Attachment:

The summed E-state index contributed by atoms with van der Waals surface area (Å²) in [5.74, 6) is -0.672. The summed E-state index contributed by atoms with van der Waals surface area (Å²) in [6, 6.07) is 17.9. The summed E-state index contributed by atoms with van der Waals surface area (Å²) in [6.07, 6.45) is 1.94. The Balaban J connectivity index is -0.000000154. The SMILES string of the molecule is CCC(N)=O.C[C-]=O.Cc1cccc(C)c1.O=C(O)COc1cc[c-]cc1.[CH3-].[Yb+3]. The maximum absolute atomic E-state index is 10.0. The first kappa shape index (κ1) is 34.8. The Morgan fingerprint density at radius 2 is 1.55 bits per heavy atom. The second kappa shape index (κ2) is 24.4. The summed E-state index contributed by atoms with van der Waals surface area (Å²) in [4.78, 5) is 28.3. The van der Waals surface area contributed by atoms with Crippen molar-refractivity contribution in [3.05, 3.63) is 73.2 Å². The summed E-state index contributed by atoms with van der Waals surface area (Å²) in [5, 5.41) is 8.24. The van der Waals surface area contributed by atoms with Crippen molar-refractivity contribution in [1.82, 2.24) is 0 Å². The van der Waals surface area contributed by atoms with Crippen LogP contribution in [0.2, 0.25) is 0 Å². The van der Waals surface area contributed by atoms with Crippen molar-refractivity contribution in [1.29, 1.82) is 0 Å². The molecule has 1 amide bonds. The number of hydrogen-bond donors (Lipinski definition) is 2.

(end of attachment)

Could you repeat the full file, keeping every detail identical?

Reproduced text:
The summed E-state index contributed by atoms with van der Waals surface area (Å²) in [5.74, 6) is -0.672. The summed E-state index contributed by atoms with van der Waals surface area (Å²) in [6, 6.07) is 17.9. The summed E-state index contributed by atoms with van der Waals surface area (Å²) in [6.07, 6.45) is 1.94. The Balaban J connectivity index is -0.000000154. The SMILES string of the molecule is CCC(N)=O.C[C-]=O.Cc1cccc(C)c1.O=C(O)COc1cc[c-]cc1.[CH3-].[Yb+3]. The maximum absolute atomic E-state index is 10.0. The first kappa shape index (κ1) is 34.8. The Morgan fingerprint density at radius 2 is 1.55 bits per heavy atom. The second kappa shape index (κ2) is 24.4. The summed E-state index contributed by atoms with van der Waals surface area (Å²) in [4.78, 5) is 28.3. The van der Waals surface area contributed by atoms with Crippen molar-refractivity contribution in [3.05, 3.63) is 73.2 Å². The summed E-state index contributed by atoms with van der Waals surface area (Å²) in [5, 5.41) is 8.24. The van der Waals surface area contributed by atoms with Crippen molar-refractivity contribution in [1.82, 2.24) is 0 Å². The van der Waals surface area contributed by atoms with Crippen LogP contribution in [0.2, 0.25) is 0 Å². The van der Waals surface area contributed by atoms with Crippen molar-refractivity contribution in [1.29, 1.82) is 0 Å². The molecule has 1 amide bonds. The number of hydrogen-bond donors (Lipinski definition) is 2.